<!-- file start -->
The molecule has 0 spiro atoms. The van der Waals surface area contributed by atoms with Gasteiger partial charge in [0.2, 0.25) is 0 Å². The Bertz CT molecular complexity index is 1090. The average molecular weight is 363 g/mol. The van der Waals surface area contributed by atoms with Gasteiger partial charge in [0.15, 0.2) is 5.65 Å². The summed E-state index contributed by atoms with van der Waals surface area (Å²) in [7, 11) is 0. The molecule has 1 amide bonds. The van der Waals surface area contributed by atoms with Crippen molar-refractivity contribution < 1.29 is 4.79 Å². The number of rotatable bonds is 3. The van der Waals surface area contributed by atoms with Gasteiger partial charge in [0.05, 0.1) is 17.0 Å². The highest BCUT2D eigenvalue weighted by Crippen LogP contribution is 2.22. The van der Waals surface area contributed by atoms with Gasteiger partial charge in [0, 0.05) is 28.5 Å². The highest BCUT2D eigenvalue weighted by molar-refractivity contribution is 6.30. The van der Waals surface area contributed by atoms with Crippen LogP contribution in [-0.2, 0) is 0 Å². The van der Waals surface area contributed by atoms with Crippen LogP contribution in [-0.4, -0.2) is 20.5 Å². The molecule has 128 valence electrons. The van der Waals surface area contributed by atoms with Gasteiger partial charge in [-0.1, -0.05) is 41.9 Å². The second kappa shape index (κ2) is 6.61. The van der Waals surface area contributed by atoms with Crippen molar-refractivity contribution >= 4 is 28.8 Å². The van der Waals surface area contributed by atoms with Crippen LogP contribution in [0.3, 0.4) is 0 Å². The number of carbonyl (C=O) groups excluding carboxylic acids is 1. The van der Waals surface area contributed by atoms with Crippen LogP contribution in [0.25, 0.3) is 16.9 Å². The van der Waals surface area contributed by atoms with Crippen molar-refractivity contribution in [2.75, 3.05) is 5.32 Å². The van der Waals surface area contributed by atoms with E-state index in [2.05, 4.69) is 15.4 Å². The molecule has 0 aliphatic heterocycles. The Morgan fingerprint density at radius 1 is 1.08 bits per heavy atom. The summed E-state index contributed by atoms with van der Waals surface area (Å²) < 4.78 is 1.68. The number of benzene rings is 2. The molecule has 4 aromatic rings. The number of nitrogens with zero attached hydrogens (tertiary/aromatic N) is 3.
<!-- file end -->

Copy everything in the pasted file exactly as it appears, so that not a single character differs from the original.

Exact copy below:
The molecule has 0 spiro atoms. The van der Waals surface area contributed by atoms with Gasteiger partial charge in [0.2, 0.25) is 0 Å². The Bertz CT molecular complexity index is 1090. The average molecular weight is 363 g/mol. The van der Waals surface area contributed by atoms with Gasteiger partial charge in [0.15, 0.2) is 5.65 Å². The summed E-state index contributed by atoms with van der Waals surface area (Å²) in [7, 11) is 0. The molecule has 1 amide bonds. The van der Waals surface area contributed by atoms with Crippen molar-refractivity contribution < 1.29 is 4.79 Å². The number of rotatable bonds is 3. The van der Waals surface area contributed by atoms with Gasteiger partial charge in [0.05, 0.1) is 17.0 Å². The highest BCUT2D eigenvalue weighted by Crippen LogP contribution is 2.22. The van der Waals surface area contributed by atoms with Gasteiger partial charge in [0, 0.05) is 28.5 Å². The highest BCUT2D eigenvalue weighted by molar-refractivity contribution is 6.30. The van der Waals surface area contributed by atoms with Crippen LogP contribution in [-0.2, 0) is 0 Å². The van der Waals surface area contributed by atoms with Crippen LogP contribution in [-0.4, -0.2) is 20.5 Å². The molecule has 128 valence electrons. The van der Waals surface area contributed by atoms with Gasteiger partial charge in [-0.1, -0.05) is 41.9 Å². The second kappa shape index (κ2) is 6.61. The van der Waals surface area contributed by atoms with Crippen molar-refractivity contribution >= 4 is 28.8 Å². The van der Waals surface area contributed by atoms with Crippen LogP contribution in [0.3, 0.4) is 0 Å². The number of carbonyl (C=O) groups excluding carboxylic acids is 1. The van der Waals surface area contributed by atoms with Crippen LogP contribution in [0.25, 0.3) is 16.9 Å². The van der Waals surface area contributed by atoms with Crippen molar-refractivity contribution in [2.75, 3.05) is 5.32 Å². The van der Waals surface area contributed by atoms with E-state index in [2.05, 4.69) is 15.4 Å². The molecule has 0 aliphatic heterocycles. The Morgan fingerprint density at radius 1 is 1.08 bits per heavy atom. The summed E-state index contributed by atoms with van der Waals surface area (Å²) < 4.78 is 1.68. The number of benzene rings is 2. The molecule has 4 aromatic rings. The number of nitrogens with zero attached hydrogens (tertiary/aromatic N) is 3.